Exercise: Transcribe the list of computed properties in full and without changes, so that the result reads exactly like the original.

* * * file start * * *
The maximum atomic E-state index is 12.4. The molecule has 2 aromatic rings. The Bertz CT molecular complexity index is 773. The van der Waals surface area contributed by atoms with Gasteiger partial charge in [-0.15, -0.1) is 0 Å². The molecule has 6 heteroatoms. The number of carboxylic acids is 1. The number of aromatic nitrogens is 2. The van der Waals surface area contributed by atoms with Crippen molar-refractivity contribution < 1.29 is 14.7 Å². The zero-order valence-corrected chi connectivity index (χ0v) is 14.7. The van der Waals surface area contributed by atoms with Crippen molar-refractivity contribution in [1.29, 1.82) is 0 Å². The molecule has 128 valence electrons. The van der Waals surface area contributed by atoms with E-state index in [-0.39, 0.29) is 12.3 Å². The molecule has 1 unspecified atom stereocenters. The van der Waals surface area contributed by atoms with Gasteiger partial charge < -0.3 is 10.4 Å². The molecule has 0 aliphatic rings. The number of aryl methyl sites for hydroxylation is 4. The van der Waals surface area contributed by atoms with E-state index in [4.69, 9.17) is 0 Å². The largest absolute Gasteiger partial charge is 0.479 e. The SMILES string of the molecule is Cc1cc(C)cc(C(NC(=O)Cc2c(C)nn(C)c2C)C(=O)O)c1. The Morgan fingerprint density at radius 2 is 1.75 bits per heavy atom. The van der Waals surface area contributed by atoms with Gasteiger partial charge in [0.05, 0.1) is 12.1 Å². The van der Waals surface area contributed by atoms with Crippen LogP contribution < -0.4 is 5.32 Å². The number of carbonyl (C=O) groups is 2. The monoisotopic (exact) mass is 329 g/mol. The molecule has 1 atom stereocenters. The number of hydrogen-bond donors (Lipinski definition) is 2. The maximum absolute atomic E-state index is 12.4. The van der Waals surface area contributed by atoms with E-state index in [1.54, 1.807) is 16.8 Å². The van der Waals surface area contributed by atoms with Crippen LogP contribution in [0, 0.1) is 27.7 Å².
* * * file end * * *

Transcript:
The maximum atomic E-state index is 12.4. The molecule has 2 aromatic rings. The Bertz CT molecular complexity index is 773. The van der Waals surface area contributed by atoms with Gasteiger partial charge in [-0.15, -0.1) is 0 Å². The molecule has 6 heteroatoms. The number of carboxylic acids is 1. The number of aromatic nitrogens is 2. The van der Waals surface area contributed by atoms with Crippen molar-refractivity contribution < 1.29 is 14.7 Å². The zero-order valence-corrected chi connectivity index (χ0v) is 14.7. The van der Waals surface area contributed by atoms with Crippen molar-refractivity contribution in [1.29, 1.82) is 0 Å². The molecule has 128 valence electrons. The van der Waals surface area contributed by atoms with E-state index in [-0.39, 0.29) is 12.3 Å². The molecule has 1 unspecified atom stereocenters. The van der Waals surface area contributed by atoms with Gasteiger partial charge < -0.3 is 10.4 Å². The molecule has 0 aliphatic rings. The number of aryl methyl sites for hydroxylation is 4. The van der Waals surface area contributed by atoms with E-state index in [4.69, 9.17) is 0 Å². The largest absolute Gasteiger partial charge is 0.479 e. The SMILES string of the molecule is Cc1cc(C)cc(C(NC(=O)Cc2c(C)nn(C)c2C)C(=O)O)c1. The Morgan fingerprint density at radius 2 is 1.75 bits per heavy atom. The van der Waals surface area contributed by atoms with Gasteiger partial charge in [0.05, 0.1) is 12.1 Å². The van der Waals surface area contributed by atoms with Crippen LogP contribution < -0.4 is 5.32 Å². The number of carbonyl (C=O) groups is 2. The monoisotopic (exact) mass is 329 g/mol. The molecule has 1 atom stereocenters. The number of hydrogen-bond donors (Lipinski definition) is 2. The maximum absolute atomic E-state index is 12.4. The van der Waals surface area contributed by atoms with E-state index in [1.54, 1.807) is 16.8 Å². The van der Waals surface area contributed by atoms with Crippen LogP contribution in [0, 0.1) is 27.7 Å².